D.C. Attorney General declines to charge Jane Fonda for Friday protests

We are in week seven of Jane Fonda’s adventure into climate change protesting in Washington, D.C. This week brought some good news for the celebrity – the D.C. Attorney General’s office is declining to charge Fonda for her previous four arrests she has racked up in past weeks.

Fonda will escape being charged for her arrests during the first four Fire Drill Friday protests. The fourth arrest brought an overnight stay behind bars. Future arrests will bring longer jail time – up to a month for the next arrest so now she leaves the protest as the police show up to break it up. She scurries off and lets her friends get arrested instead of her. She’s committed, you see, just not committed enough to accept the consequences of her actions.

This week Fonda was joined by actresses Diane Lane and Piper Perabo, actor Manny Jacinto (The Good Place) and model Amber Valletta. Lane, Perabo, and Valletta were arrested. Each week’s protest has a theme. This week’s theme was clean water and blaming Big Oil for the woes of the environment.

Jane Fonda invites celebrities and public figures to join in the Friday fun in order to garner as much attention as possible to the cause. Don’t expect to see Dolly Parton, though. She told the ladies on The View that she isn’t going to be showing up, but she does support her friend.

“I wouldn’t get out in the streets but I kinda contribute in my own way,” she explained. “I’m an entertainer and I do it a little different. Everyone’s got their own way of making their points. I try to do it my own and they do it theirs.”

This week’s protest was similiar to last week’s protest. Jane Fonda was in full-panic mode about the climate.

The protest began with a rally on the Capitol lawn, where the Grammy-nominated a cappella group Sweet Honey in the Rock performed. After that, about 100 demonstrators blocked a street near the Library of Congress.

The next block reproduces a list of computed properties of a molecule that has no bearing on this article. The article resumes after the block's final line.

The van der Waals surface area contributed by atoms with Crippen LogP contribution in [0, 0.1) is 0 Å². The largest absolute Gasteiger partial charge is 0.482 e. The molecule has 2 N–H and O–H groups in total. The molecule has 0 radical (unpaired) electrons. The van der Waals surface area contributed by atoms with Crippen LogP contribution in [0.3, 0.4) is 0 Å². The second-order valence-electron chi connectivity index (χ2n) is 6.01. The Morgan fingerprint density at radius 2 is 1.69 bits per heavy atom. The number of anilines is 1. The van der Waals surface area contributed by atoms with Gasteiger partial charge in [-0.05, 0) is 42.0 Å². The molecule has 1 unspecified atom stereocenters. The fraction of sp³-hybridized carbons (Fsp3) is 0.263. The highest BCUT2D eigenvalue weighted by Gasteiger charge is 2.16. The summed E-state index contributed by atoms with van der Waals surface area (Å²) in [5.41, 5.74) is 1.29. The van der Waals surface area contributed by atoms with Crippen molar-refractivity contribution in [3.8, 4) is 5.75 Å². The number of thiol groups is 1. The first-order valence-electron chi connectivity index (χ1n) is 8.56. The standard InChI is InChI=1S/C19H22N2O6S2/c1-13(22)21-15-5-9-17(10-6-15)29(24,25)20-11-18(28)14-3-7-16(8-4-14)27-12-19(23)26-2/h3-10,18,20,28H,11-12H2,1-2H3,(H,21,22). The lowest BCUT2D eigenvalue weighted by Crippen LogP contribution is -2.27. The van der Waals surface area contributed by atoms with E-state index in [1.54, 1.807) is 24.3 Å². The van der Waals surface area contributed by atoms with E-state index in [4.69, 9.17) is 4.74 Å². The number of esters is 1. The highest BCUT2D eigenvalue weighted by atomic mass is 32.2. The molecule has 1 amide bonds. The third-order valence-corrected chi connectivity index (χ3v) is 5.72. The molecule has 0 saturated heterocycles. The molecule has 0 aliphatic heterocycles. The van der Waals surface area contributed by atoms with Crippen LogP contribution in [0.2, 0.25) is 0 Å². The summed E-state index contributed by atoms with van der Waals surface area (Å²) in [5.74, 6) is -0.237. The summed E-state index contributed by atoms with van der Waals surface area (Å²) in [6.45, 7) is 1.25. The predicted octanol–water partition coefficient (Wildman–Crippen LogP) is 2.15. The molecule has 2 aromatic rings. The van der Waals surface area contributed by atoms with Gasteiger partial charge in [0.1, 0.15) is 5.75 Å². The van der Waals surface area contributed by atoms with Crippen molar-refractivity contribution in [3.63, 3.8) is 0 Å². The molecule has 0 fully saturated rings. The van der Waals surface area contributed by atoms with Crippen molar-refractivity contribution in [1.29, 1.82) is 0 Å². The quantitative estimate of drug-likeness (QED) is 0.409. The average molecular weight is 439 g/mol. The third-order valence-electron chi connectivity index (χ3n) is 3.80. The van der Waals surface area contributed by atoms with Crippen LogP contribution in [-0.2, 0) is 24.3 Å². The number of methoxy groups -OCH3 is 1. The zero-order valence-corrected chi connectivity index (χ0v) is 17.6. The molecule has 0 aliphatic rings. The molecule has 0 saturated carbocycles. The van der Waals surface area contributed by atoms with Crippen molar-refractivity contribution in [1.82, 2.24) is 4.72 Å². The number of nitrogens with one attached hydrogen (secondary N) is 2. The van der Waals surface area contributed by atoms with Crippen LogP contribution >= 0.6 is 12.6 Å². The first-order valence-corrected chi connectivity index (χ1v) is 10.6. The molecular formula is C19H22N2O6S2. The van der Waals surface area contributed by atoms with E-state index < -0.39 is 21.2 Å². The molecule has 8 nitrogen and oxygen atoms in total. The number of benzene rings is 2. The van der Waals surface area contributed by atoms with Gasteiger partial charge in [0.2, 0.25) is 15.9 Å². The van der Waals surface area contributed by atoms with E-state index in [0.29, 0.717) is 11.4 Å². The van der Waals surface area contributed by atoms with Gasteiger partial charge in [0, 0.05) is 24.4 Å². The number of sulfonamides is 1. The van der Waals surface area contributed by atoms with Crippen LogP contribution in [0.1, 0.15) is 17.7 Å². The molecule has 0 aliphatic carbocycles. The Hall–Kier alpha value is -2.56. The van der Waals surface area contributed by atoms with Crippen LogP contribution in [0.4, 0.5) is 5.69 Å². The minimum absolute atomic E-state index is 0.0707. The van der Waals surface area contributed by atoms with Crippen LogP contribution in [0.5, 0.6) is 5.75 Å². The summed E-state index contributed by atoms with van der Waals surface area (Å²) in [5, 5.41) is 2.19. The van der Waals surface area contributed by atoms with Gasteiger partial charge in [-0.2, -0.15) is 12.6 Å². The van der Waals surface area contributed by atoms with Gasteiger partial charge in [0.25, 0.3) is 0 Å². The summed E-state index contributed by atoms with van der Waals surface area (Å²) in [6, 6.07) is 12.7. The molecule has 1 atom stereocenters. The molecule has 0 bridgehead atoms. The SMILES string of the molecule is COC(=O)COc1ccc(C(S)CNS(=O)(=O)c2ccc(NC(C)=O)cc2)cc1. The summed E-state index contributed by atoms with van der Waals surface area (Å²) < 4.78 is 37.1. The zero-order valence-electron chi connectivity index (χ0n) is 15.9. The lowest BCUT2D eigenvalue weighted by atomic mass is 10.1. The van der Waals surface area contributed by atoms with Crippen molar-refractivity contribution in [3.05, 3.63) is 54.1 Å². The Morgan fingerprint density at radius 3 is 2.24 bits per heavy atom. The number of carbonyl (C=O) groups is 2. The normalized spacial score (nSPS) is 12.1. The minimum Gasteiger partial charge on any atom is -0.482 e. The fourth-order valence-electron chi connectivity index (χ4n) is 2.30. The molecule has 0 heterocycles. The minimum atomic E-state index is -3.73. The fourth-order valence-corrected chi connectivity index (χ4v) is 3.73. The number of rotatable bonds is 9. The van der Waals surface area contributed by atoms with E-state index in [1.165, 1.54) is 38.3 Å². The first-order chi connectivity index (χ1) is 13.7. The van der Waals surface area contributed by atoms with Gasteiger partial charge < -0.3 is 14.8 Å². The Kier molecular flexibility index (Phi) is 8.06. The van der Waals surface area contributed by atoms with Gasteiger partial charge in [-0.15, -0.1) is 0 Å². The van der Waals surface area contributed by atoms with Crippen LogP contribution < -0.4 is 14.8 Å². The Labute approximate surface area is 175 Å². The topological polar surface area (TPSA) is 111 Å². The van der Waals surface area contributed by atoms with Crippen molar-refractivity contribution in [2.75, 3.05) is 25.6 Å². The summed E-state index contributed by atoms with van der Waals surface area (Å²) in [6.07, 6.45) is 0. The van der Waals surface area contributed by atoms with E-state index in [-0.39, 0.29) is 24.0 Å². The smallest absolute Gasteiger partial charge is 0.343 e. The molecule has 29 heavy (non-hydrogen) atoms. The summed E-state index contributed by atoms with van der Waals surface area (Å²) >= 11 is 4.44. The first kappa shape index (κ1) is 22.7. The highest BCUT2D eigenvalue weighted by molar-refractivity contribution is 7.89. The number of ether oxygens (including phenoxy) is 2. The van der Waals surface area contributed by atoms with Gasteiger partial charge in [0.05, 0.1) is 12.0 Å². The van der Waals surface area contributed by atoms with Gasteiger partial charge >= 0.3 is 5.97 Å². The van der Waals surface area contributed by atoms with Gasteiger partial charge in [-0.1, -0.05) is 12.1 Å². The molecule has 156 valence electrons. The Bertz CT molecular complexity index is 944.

“We should be scared we should be panicked, because this is really serious,” Fonda said. “I think of all the aspects of climate change and how that impacts everything on the planet and in our lives, water may be the most serious. Water is life.”

Fonda instead called on protesters to support the Water Affordability, Transparency, Equity, and Reliability Act of 2019, a bill introduced by Rep. Brenda Lawrence (D-Mich.) to fund improvements in water infrastructure.

The bill has 81 cosponsors in the House. Its companion bill was introduced in the Senate by Sen. Bernie Sanders (I-Vt.). The same measure was introduced in the previous Congress by former Rep. Keith Ellison (D-Minn.). The bill did not advance out of committee.

Eva Malecki, the communications director for the Capitol Police, said 38 people were arrested in connection with the protests.

Is Jane Fonda receiving special treatment from the D.C. Attorney General’s office? No, as it turns out, she isn’t. The D.C. office is described as “progressive” and has discretion to decide to drop the charges.

Our Verify researchers spoke with David Benowitz, a criminal defense lawyer, and John Copacino and Abbe Smith, both criminal law experts at Georgetown University.

They all agree, Fonda’s not getting any special treatment, this is typical for minor misdemeanors.

Here’s how Abbe Smith, director of Georgetown University’s Criminal Defense and Prisoner Advocacy Clinic described it:

“This is a charge prosecuted by the D.C. Attorney General’s office, Karl Racine. They are a more progressive prosecutorial agency than the U.S. Attorney’s Office and like all prosecutors have the discretion to pursue or drop a charge. Police officers make the original charging decision and whether to take an arrested person into custody or give them a citation to appear in court.

It’s a minor charge not always resulting in custody. These kinds of charges are often ‘no-papered’ (not prosecuted) at the first appearance in court.”

Copacino, who heads of Georgetown University’s Criminal Justice Clinic says lots of minor misdemeanor cases are ‘no-papered.’

“For those types of cases they have what they call a ‘post and forfeit,’ which means that you post collateral, forfeit the collateral and the charge goes away and doesn’t even count as a conviction,” Copacino said.

Generally speaking the D.C. Attorney General’s office doesn’t prosecute for protesting. There aren’t outstanding warrants on Fonda so she wasn’t held longer than it took to process her – the longest time being overnight on her fourth arrest. She paid $50 fines after her arrests. I expect her to continue to listen to her legal team and avoid future arrests. Limosine liberals like Fonda find ways to make a splash without risking too much personal sacrifice for their big causes. And, with the Fire Drill Friday protests, she just steps aside and lets her friends get arrested for her.